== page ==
TAXUS VI: A Randomized Trial of Moderate-Rate-Release, Polymer-Based, Paclitaxel-Eluting Stent for the Treatment of Longer Lesions – 9-Month Clinical Results

Luis Gruberg, MD, FACC

Disclosures

July 12, 2004

Editorial Collaboration

Medscape &

Presenter: Eberhard Grube, MD, Heart Center (Siegburg, Germany)

The series of TAXUS studies demonstrated the safety and efficacy of both slow- and moderate-release formulations of the paclitaxel-eluting TAXUS stent (Boston Scientific; Natick, Massachusetts) in patients with short lesions.

As we know, both the slow-release (SR), as well as the moderate-release (MR) formulation carry the same amount of drug (1 μg/mm2) and have similar release kinetics (biphasic). However, they differ with respect to the drug that is released in vivo; the TAXUS MR stent provides almost 3 times more local drug release compared with the TAXUS SR stent (12 mcg vs 33 mcg, respectively). The former has been approved for commercial use in the United States and Europe, while the latter is still considered investigational. The effect of the MR stent in longer and more complex lesions is unknown.

Study Design and Results

TAXUS VI is the first randomized, controlled trial to evaluate the outcomes of the paclitaxel-eluting TAXUS MR stent compared with control in patients with long and complex lesions.

A total of 446 patients were randomized to either control (n = 227) or to receive the TAXUS MR stent (n = 219). Clinical follow-up was performed at 9 months, and follow-up data are available for 437 patients (98%). The study's primary endpoint was target vessel revascularization (TVR).

The overall patient cohort enrolled in TAXUS VI represented a high-risk population, characterized by long lesions, small vessels, and a high incidence of diabetes (Table 1). Baseline lesion and procedural characteristics were well balanced between the 2 groups (Table 2).

Table 1. TAXUS VI: High-risk Characteristics of Overall Patient Cohort
Characteristic Patients (N = 446)
Lesion length (mm) 20.6
Total stent length (mm) 33.4
AHA/ACC type C lesions (%) 55.6
Small vessels (< 2.5 mm) (%) 27.8
Overlapping stents (%) 27.8
PCI in an additional nontarget vessel (%) 23.5
Diabetes (%) 20.0
Insulin-dependent (%) 39.3
AHA/ACC = American Heart Association/American College of Cardiology; PCI = percutaneous coronary intervention
Table 2. TAXUS VI: Lesion and Procedural Characteristics
Control (n = 227) TAXUS MR (n = 219)
Lesion Characteristics
Reference vessel diameter (mm) 2.77 ± .046 2.81 ± 0.49
Percent diameter stenosis 68.6 ± 10.65 70.2 ± 10.67
Lesion length (mm) 20.32 ± 7.88 20.94 ± 7.21
AHA/ACC type C lesions (%) 53.7 57.5
Procedural Characteristics
Number of stents per patient 1.5 1.5
Total stent length (mm) 33.2 ± 10 33.7 ± 11
Stent/lesion length ratio 1.8 ± .07 1.7 ± .06
GP IIb/IIIa inhibitors (%) 19 21
AHA/ACC = American Heart Association/American College of Cardiology; GP = glycoprotein

At 9-month follow-up, TVR rates were significantly lower in the TAXUS MR arm compared with control (9.1% vs 19.4%, respectively; P = .0027), accounting for a 53% reduction in the relative risk for TVR (Figure 1). Target lesion revascularization (TLR) rates were also significantly lower in the TAXUS arm (Figure 1); use of the TAXUS MR stent was associated with a 64% reduction in the relative risk for TLR.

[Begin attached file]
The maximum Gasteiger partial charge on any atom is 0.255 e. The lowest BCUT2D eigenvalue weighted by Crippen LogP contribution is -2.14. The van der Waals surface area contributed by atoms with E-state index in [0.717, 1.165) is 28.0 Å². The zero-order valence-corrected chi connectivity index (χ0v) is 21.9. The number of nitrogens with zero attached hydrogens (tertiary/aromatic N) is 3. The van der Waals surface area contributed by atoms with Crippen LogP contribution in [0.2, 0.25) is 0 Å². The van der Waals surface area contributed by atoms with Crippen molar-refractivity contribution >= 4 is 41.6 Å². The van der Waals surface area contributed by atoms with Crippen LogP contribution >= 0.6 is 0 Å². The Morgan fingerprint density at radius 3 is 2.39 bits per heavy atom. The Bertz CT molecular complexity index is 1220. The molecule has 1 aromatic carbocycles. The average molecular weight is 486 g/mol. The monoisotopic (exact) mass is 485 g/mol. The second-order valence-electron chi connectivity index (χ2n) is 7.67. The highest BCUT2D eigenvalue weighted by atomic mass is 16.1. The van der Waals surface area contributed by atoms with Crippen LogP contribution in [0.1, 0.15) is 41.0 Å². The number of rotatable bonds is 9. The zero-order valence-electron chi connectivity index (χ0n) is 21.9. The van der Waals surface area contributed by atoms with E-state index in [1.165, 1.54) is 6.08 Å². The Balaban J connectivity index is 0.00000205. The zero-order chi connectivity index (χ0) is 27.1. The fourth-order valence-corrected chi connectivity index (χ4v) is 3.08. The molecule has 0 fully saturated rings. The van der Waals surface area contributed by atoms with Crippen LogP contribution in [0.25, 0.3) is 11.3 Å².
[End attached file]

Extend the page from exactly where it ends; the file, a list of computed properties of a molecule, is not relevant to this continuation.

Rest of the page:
Figure 1. TAXUS VI: TVR and TLR at 9-month follow-up.

As expected, there was a low incidence of major adverse cardiac events (death, Q-wave myocardial infarction [MI], and non-Q-wave MI), with no significant differences between the 2 groups (Figure 2). There was only 1 case of stent thrombosis reported throughout the course of the study (reported at 30-day follow-up) in the TAXUS MR arm.

Figure 2. TAXUS VI: major adverse cardiac events (death, myocardial infarction, TVR) at 9-month follow-up.

Analysis by classic risk factors for restenosis (small vessel, long lesions, diabetes, and overlapping stents) demonstrated that the TAXUS MR stent was associated with a universal benefit that was independent of risk factors for restenosis (Figure 3).

Figure 3. TAXUS VI: independent risk factors for TLR at 9-month follow-up.
Conclusions

On the basis of the TAXUS VI results, investigators concluded:

  1. The TAXUS MR stent had excellent safety characteristics in patients with long lesions requiring complex interventional procedures compared with the control arm.

  2. The primary endpoint of TVR was met at 9-month follow-up.

  3. There was a 64% reduction in the relative risk for TLR.

  4. The benefit was independent of classic risk factors, such as small vessels, long lesions, presence of diabetes, or overlapping stents.

Comments

These results provide further evidence documenting the safety and efficacy of the TAXUS MR stent in a very complex population -- one that most likely reflects the types of cases observed in daily practice.

These results provide ample support for the use of drug-eluting stents in complex cases -- something the interventional community is already aware of and is likely already practicing.

Comments

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